By Barak Ravid and Amos Harel | Prime Minister Ehud Olmert has proposed in discussions with the speaker of the U.S. House of Representatives, Nancy Pelosi, that a naval blockade be imposed on Iran as one of several ways to pressure Iran into stopping its uranium enrichment program.
Although the White House denied a published report that U.S. President George W. Bush intends to attack Iran before the end of his term in January, the Bush administration is said not to have ruled out entirely the possibility of an attack on Iran’s nuclear facilities.
A story in the Jerusalem Post quoted an unidentified official as claiming that a “senior member” of Bush’s entourage to Israel last week made the statement about attacking Iran in a closed meeting. However, White House press secretary Dana Perino said the article is “not worth the paper it’s written on.” She added that the administration’s preference and actions for dealing with Iran remain through peaceful diplomatic means.
Israelis who spoke to Bush and his entourage while they were in Israel last week said they had the impression that the military option “is on the table,” and that the president felt a sense of deep obligation to overcome the Iranian threat.
The Iranian issue was central in Olmert’s meeting over lunch Monday with Pelosi, together with 12 other members of Congress in the bipartisan delegation Pelosi led. Among those present were House Majority Leader Steny Hoyer, House Foreign Affairs Committee Chairman Howard Berman, and heads of the House Appropriations Committee, Nita Lowey and Gary Ackerman.
“The present economic sanctions on Iran have exhausted themselves,” Olmert told Pelosi, adding that the international community needed to take much more drastic steps to stop Iran’s efforts to obtain nuclear weapons. Olmert also said there was a great deal of space between the present sanctions and military action. Aggressive action could be taken that was not violent, Olmert told Pelosi.
Olmert’s suggestions mainly involved continued efforts to isolate the Iranian regime. Olmert proposed two possible courses of action: first, a naval blockade of Iran using the U.S. fleet to limit the movement in and out of Iran of its merchant ships.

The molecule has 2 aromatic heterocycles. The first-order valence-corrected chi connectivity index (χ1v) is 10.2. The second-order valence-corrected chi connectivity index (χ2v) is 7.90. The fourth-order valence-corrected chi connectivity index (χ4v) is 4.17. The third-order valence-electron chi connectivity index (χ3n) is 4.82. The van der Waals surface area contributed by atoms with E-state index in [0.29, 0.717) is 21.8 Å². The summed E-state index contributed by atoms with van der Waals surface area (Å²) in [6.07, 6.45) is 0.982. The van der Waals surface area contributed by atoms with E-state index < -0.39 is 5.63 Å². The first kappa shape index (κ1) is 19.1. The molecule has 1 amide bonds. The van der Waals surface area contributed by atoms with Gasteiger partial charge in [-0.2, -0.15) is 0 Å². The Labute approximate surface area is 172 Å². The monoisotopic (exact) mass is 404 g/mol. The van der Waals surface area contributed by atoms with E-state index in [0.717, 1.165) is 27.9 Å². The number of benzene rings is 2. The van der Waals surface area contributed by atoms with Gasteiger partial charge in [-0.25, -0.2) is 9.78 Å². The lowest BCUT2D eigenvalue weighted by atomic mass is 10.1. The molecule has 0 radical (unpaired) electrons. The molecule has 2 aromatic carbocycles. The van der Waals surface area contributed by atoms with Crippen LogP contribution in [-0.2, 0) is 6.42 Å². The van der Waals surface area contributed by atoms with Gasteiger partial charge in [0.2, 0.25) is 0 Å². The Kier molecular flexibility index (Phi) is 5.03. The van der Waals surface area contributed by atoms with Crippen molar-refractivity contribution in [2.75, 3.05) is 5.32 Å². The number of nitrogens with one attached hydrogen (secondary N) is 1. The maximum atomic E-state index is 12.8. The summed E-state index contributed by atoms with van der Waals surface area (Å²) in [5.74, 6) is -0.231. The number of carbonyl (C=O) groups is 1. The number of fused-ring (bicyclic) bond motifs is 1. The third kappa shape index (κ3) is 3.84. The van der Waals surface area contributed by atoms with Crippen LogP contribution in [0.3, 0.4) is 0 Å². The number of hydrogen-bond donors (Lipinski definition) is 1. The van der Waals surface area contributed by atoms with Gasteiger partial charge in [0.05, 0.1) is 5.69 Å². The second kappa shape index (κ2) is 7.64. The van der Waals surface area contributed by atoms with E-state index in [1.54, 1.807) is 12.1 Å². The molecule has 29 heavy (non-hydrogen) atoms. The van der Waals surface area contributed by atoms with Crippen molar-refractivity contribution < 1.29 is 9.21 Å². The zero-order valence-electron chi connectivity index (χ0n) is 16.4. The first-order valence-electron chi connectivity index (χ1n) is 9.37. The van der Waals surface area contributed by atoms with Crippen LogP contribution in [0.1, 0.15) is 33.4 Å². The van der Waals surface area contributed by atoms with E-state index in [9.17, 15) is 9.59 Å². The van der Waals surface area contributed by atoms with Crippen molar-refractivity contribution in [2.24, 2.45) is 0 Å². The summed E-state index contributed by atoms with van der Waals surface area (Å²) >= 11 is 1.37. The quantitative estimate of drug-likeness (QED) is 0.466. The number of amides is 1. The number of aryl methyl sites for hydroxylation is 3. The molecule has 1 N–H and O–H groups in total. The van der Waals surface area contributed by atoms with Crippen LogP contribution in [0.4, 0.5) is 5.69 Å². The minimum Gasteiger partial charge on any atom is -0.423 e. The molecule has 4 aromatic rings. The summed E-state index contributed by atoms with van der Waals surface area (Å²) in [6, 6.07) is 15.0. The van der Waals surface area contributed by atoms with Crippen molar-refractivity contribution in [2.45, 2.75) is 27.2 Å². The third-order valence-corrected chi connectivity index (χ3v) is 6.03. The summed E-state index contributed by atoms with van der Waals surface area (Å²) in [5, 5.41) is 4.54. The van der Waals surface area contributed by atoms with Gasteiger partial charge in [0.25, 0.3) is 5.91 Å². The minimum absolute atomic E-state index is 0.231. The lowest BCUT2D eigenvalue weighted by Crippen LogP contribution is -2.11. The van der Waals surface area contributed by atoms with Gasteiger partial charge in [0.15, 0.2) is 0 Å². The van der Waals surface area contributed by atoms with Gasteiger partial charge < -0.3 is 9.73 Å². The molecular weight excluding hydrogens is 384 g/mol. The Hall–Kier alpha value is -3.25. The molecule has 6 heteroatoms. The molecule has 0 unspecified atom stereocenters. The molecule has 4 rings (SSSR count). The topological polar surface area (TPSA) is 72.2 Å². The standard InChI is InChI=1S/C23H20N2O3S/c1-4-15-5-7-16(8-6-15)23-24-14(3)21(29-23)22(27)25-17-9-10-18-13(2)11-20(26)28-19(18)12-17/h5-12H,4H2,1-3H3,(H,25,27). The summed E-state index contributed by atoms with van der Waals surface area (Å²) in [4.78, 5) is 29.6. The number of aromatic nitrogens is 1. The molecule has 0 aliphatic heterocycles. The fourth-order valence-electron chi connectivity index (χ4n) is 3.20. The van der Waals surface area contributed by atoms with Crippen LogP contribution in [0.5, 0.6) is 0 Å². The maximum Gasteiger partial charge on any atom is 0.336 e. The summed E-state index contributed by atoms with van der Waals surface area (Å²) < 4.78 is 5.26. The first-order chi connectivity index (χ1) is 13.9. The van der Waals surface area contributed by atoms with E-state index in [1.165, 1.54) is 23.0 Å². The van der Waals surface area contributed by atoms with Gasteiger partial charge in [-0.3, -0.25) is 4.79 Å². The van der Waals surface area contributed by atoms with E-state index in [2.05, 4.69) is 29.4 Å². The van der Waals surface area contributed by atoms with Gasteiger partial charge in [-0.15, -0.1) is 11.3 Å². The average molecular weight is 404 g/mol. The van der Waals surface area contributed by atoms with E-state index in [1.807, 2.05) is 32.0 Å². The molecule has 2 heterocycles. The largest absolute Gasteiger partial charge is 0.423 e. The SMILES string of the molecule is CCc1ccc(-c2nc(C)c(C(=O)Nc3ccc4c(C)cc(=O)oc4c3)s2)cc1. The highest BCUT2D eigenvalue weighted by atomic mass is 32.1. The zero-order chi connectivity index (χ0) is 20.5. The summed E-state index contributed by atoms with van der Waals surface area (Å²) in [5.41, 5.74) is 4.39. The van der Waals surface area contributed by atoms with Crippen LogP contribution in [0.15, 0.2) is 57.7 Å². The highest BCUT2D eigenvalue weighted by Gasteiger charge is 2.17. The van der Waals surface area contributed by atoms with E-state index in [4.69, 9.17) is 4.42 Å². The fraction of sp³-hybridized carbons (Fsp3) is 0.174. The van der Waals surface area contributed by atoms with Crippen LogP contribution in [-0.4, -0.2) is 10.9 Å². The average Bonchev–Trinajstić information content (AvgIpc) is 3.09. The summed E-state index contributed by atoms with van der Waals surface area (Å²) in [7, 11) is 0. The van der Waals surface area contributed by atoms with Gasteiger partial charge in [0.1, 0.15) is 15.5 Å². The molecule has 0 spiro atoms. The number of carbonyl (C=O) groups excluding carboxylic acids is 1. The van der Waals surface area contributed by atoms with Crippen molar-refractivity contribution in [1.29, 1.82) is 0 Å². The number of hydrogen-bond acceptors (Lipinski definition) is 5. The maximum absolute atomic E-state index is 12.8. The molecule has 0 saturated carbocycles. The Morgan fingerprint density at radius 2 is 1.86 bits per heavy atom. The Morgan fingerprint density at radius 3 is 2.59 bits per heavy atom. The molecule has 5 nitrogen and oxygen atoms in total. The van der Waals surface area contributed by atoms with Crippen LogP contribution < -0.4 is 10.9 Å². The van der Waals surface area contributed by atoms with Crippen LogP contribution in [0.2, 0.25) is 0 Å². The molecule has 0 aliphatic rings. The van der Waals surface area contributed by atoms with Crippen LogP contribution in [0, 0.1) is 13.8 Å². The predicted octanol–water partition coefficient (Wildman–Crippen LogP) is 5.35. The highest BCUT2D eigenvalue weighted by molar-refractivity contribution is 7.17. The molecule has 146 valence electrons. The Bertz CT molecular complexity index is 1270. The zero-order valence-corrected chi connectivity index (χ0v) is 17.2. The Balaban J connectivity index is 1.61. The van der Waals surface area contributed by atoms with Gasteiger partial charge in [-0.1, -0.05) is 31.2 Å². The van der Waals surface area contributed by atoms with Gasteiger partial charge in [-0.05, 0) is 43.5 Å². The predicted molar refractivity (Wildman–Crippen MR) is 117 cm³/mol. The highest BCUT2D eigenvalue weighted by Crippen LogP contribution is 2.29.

The second option Olmert proposed was to place limitations on Iranian aircraft, business people and senior members of the regime at airports throughout the world. “Iranian businesspeople who would not be able to land anywhere in the world would pressure the regime,” Olmert said.
Members of the American delegation also spoke about how to pressure Iran. Pelosi herself said at a press conference Monday that a whole series of moves were on the table to prevent Iran from attaining nuclear status.”
Livni: United front
Foreign Minister Tzipi Livni told Pelosi at a meeting that “the effectiveness of the sanctions depends on a united front by the countries of the world.” Livni added that when there are those who create commercial options for Iran, the efficacy of sanctions was reduced. “When Iran sees the foreign minister of Switzerland wearing a veil when she comes to to Ahmadinejad to sign an agreement, it concludes that the world is not united against it,” Livni said.
Olmert is scheduled to fly to Washington in two weeks for another working meeting with Bush that will focus on the Iranian issue. During Bush’s visit last week, he met with Olmert privately, as well as together with Defense Minister Ehud Barak, to discuss the options for dealing with Iran’s nuclear program.
Senior government officials in Jerusalem said they were satisfied with the talks and Bush’s speech in the Knesset on Iran. They said they believed Bush would make good on his declarations.
Meanwhile, diplomats in Vienna said a new attempt by Mohammed ElBaradei, head of the International Atomic Energy Agency, to probe allegations that Iran tried to make nuclear arms has failed. ElBaradei was said to have been hopeful a month ago when he announced a new attempt to investigate allegations that Iran has tried to make atomic arms. However, the diplomats told The Associated Press yesterday that Iran denies such activities.